Last week I had 3 liters of fluid drained from my abdomen.  This fluid is called ascites.  Normally it is caused by a failing liver.  But sometimes it can be a sign of something worse.  Well, it doesn't take a rocket scientist to look at my liver numbers and functions and make the assumption that my particular ascites was being brought on by poor liver function.  So we started treating it from that perspective.  We also had a routine sample sent to pathology to look for anything more nefarious.

On Tuesday we were given the news that my ascites was malignant.  This isn't good news.  In fact, it's about the worst news we could've gotten.  If you look up malignant ascites you see words like "dire" and "extremely poor" when it comes to prognosis and outlook.  When you look at the numbers, the news gets even worse (even though I don't put much stock in numbers...) with a mean survival rate of about 4 months.  Unfortunately it doesn't react well to chemo and's pretty damn nasty.

Options?  Not many.  We are looking into a new chemo drug that would give us a possible chance with the ascites, but is much less effective on my primary cancer.  Oh yeah...and insurance has an annoying issue of denying it's coverage.  I've applied for financial assistance from the drug company but I have little chance of being approved.  So, for the low low price of $12,000 every two weeks I could roll the dice.  We're hoping that the insurance just covers it and I don't have to make that decision. 

Another option is an interesting one...although a bit terrifying.  It would involve 2 different surgeries conducted back to back (10 or more hours on the operating table).  Interestingly enough, this might be the first time both surgeries are conducted at the same time anywhere in the world. 

The first is a relatively low risk surgery that would be focused on the ascites.  Basically, I would be split open right down the middle and the surgeons would try to find every bit of  tumor cell in my abdomen (none in the liver, just the abdominal cavity).  I would then be "filled" with hot water and a drug mixture that would be aimed at slowing down the ascites or making it go away for a while.  The second surgery would  involve installing an Hepatic Arterial Infusion (HAI) pump.  This is basically a super concentrated chemo treatment that lasts 2 weeks at a time and is focused on the liver specifically.  The concern here is that my liver...well...let's face it; it's not in the best shape right now.  The surgeon is currently very concerned about the idea of this surgery in my condition.  Unlike the first part, this part is high risk, with a possibility of me a) not making it off the table or b) dying within 30 days of the surgery due to liver failure or complications.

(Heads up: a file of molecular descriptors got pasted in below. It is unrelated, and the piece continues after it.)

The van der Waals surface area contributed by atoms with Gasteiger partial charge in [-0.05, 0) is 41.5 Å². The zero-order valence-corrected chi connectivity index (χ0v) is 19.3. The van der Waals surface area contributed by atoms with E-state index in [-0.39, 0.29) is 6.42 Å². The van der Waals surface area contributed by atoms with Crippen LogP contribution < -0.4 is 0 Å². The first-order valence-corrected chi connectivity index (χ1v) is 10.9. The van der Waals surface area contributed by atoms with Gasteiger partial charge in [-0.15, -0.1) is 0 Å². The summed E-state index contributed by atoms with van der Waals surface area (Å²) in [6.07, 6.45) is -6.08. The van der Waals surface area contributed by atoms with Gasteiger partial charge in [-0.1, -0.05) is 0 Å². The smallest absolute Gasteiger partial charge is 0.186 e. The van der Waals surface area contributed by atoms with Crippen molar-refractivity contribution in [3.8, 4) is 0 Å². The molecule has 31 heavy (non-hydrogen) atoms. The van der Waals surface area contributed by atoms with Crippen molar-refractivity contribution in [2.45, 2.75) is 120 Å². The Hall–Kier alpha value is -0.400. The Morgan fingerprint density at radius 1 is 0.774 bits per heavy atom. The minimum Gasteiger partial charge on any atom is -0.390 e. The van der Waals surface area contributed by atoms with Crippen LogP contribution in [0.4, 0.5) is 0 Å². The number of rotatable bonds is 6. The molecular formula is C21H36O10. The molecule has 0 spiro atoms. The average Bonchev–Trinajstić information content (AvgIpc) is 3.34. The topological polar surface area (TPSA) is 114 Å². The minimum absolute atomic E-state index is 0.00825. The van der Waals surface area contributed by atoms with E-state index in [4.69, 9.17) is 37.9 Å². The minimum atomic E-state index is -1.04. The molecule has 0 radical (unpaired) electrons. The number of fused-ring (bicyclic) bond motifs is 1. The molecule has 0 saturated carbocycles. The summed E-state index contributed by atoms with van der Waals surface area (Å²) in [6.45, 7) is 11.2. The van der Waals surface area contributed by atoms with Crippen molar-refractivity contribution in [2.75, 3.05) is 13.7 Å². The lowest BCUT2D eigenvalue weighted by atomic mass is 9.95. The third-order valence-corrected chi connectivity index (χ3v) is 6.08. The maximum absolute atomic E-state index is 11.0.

Kind of a tough choice...don't do it and look at planning my going away party in a few months...or (assuming that the surgeon agrees to do it) go for broke and potentially depart even sooner with no guarantee of prolonged lifespan.  We are looking at a 3rd option though.  When we meet with the surgeon next week we are going to ask if there is any benefit to just doing the first surgery to give a little more time to fight the ascites.  The issue with that approach is that it is a very invasive surgery and the recovery time will be extensive.  All the while I will have to suspend chemo.  That's the benefit of combining both surgeries.  The chemo to my liver would start almost immediately because it's already inserted in my abdomen.  

Of course there is always the option to simply stop treatment and spend the last few months of my life just managing pain and symptoms while I let nature take it's course.  I'm not ready to make that call right now.  I still have a little fight left in me. 

I know many of you will have questions, or want to visit.  Right now, Tami and I need some time to process everything.  If you call and we don't answer, we may be at an appointment or we may be just not answering for a bit.  Just know that we want to talk to you but may have to call you back.  As far as visits go, just be prepared to have plans change.  So many things are up in the air right now that I can't even plan the next 48 hours with any certainty. 

You will also see me making light of this situation, which may seem morbid and inappropriate...but it's how I cope and I intend to smile as much as humanly possible for the next few months.  I would ask you to smile as well.  Nothing helps you feel better than a smile sometimes.  If you need to find a reason to smile just remember how full and happy all you have helped make my life.  That's what helps me smile. 

I'm not stopping the blog.  I want to keep all of you informed and it really helps me deal with all of this.  It's also going to be a place where I can ruminate on good times and bad along with providing status updates.